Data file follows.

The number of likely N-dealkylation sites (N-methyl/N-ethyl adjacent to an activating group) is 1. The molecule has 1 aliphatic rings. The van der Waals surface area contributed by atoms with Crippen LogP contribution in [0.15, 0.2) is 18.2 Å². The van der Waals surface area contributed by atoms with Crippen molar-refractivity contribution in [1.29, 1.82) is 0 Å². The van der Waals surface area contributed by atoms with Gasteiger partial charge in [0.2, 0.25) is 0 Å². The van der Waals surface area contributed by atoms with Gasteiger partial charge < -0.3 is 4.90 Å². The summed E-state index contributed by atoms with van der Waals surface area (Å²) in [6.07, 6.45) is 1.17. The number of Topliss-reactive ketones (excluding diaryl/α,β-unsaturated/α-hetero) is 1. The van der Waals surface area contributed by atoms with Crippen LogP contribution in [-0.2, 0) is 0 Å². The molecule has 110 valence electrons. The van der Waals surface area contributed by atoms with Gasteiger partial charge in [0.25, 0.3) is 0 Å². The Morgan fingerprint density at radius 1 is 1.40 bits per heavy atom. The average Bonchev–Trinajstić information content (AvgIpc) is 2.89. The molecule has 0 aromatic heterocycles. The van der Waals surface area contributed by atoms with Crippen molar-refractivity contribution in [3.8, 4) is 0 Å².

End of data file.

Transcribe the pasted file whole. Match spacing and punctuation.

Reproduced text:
The number of likely N-dealkylation sites (N-methyl/N-ethyl adjacent to an activating group) is 1. The molecule has 1 aliphatic rings. The van der Waals surface area contributed by atoms with Crippen LogP contribution in [0.15, 0.2) is 18.2 Å². The van der Waals surface area contributed by atoms with Crippen molar-refractivity contribution in [1.29, 1.82) is 0 Å². The van der Waals surface area contributed by atoms with Gasteiger partial charge in [0.2, 0.25) is 0 Å². The van der Waals surface area contributed by atoms with Gasteiger partial charge < -0.3 is 4.90 Å². The summed E-state index contributed by atoms with van der Waals surface area (Å²) in [6.07, 6.45) is 1.17. The number of Topliss-reactive ketones (excluding diaryl/α,β-unsaturated/α-hetero) is 1. The van der Waals surface area contributed by atoms with Crippen LogP contribution in [-0.2, 0) is 0 Å². The molecule has 110 valence electrons. The van der Waals surface area contributed by atoms with Gasteiger partial charge in [0.25, 0.3) is 0 Å². The Morgan fingerprint density at radius 1 is 1.40 bits per heavy atom. The average Bonchev–Trinajstić information content (AvgIpc) is 2.89. The molecule has 0 aromatic heterocycles. The van der Waals surface area contributed by atoms with Crippen molar-refractivity contribution in [3.8, 4) is 0 Å².